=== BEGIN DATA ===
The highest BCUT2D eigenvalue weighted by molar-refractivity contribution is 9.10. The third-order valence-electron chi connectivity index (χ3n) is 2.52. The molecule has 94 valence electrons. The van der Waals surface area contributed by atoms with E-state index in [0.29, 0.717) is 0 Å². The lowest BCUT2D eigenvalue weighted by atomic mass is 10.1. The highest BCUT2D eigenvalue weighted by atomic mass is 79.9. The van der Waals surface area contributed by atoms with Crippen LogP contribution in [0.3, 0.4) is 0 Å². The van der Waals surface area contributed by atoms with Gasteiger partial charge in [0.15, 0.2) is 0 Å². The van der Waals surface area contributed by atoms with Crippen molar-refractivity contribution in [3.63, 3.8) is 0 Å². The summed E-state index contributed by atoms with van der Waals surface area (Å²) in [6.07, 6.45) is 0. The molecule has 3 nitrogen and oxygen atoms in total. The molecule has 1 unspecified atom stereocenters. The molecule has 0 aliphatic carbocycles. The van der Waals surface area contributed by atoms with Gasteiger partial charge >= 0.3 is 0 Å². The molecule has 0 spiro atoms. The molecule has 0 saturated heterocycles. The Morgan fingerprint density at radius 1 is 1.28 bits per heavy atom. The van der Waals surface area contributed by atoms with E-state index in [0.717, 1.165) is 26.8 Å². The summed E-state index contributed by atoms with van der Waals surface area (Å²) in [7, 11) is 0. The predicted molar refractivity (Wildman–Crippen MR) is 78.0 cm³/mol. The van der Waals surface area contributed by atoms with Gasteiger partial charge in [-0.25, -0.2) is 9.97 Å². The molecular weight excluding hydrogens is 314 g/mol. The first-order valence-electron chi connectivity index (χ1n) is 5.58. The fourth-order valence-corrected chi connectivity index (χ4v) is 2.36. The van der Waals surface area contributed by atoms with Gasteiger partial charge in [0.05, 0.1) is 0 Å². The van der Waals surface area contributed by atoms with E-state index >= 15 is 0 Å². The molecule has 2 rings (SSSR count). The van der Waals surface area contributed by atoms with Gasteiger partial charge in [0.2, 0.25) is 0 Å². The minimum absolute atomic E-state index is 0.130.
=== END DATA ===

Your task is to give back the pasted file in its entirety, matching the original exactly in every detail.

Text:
The highest BCUT2D eigenvalue weighted by molar-refractivity contribution is 9.10. The third-order valence-electron chi connectivity index (χ3n) is 2.52. The molecule has 94 valence electrons. The van der Waals surface area contributed by atoms with E-state index in [0.29, 0.717) is 0 Å². The lowest BCUT2D eigenvalue weighted by atomic mass is 10.1. The highest BCUT2D eigenvalue weighted by atomic mass is 79.9. The van der Waals surface area contributed by atoms with Crippen LogP contribution in [0.3, 0.4) is 0 Å². The van der Waals surface area contributed by atoms with Gasteiger partial charge in [0.15, 0.2) is 0 Å². The van der Waals surface area contributed by atoms with Crippen molar-refractivity contribution in [3.63, 3.8) is 0 Å². The summed E-state index contributed by atoms with van der Waals surface area (Å²) in [6.07, 6.45) is 0. The molecule has 3 nitrogen and oxygen atoms in total. The molecule has 1 unspecified atom stereocenters. The molecule has 0 aliphatic carbocycles. The van der Waals surface area contributed by atoms with Gasteiger partial charge >= 0.3 is 0 Å². The molecule has 0 spiro atoms. The molecule has 0 saturated heterocycles. The Morgan fingerprint density at radius 1 is 1.28 bits per heavy atom. The van der Waals surface area contributed by atoms with E-state index in [0.717, 1.165) is 26.8 Å². The summed E-state index contributed by atoms with van der Waals surface area (Å²) in [7, 11) is 0. The predicted molar refractivity (Wildman–Crippen MR) is 78.0 cm³/mol. The van der Waals surface area contributed by atoms with Gasteiger partial charge in [-0.25, -0.2) is 9.97 Å². The molecular weight excluding hydrogens is 314 g/mol. The first-order valence-electron chi connectivity index (χ1n) is 5.58. The fourth-order valence-corrected chi connectivity index (χ4v) is 2.36. The van der Waals surface area contributed by atoms with Gasteiger partial charge in [0.05, 0.1) is 0 Å². The van der Waals surface area contributed by atoms with E-state index >= 15 is 0 Å². The molecule has 2 rings (SSSR count). The van der Waals surface area contributed by atoms with Gasteiger partial charge in [0.2, 0.25) is 0 Å². The minimum absolute atomic E-state index is 0.130.